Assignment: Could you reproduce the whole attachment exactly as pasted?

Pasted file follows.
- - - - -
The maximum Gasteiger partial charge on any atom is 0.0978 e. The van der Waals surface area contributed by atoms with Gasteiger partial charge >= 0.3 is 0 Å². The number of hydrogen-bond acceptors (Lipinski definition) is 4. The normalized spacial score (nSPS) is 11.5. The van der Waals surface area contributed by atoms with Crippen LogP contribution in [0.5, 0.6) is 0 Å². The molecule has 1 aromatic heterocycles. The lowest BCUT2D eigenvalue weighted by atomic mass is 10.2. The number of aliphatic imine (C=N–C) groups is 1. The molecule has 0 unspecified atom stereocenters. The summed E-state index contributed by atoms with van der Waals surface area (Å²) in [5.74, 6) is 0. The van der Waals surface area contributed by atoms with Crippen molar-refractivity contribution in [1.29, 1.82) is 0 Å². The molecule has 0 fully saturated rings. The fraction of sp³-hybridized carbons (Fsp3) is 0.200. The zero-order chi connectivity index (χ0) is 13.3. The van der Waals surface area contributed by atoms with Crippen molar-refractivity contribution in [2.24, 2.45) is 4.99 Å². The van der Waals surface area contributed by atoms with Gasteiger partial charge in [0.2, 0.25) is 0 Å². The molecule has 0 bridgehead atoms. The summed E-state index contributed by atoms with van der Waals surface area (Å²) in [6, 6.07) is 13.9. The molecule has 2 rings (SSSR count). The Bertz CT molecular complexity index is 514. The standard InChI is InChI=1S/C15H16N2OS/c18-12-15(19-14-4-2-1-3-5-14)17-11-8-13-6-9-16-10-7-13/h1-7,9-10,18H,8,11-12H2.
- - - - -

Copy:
The maximum Gasteiger partial charge on any atom is 0.0978 e. The van der Waals surface area contributed by atoms with Gasteiger partial charge >= 0.3 is 0 Å². The number of hydrogen-bond acceptors (Lipinski definition) is 4. The normalized spacial score (nSPS) is 11.5. The van der Waals surface area contributed by atoms with Crippen LogP contribution in [0.5, 0.6) is 0 Å². The molecule has 1 aromatic heterocycles. The lowest BCUT2D eigenvalue weighted by atomic mass is 10.2. The number of aliphatic imine (C=N–C) groups is 1. The molecule has 0 unspecified atom stereocenters. The summed E-state index contributed by atoms with van der Waals surface area (Å²) in [5.74, 6) is 0. The van der Waals surface area contributed by atoms with Crippen molar-refractivity contribution in [1.29, 1.82) is 0 Å². The molecule has 0 fully saturated rings. The fraction of sp³-hybridized carbons (Fsp3) is 0.200. The zero-order chi connectivity index (χ0) is 13.3. The van der Waals surface area contributed by atoms with Crippen molar-refractivity contribution in [2.24, 2.45) is 4.99 Å². The van der Waals surface area contributed by atoms with Gasteiger partial charge in [0.2, 0.25) is 0 Å². The molecule has 0 bridgehead atoms. The summed E-state index contributed by atoms with van der Waals surface area (Å²) in [6, 6.07) is 13.9. The molecule has 2 rings (SSSR count). The Bertz CT molecular complexity index is 514. The standard InChI is InChI=1S/C15H16N2OS/c18-12-15(19-14-4-2-1-3-5-14)17-11-8-13-6-9-16-10-7-13/h1-7,9-10,18H,8,11-12H2.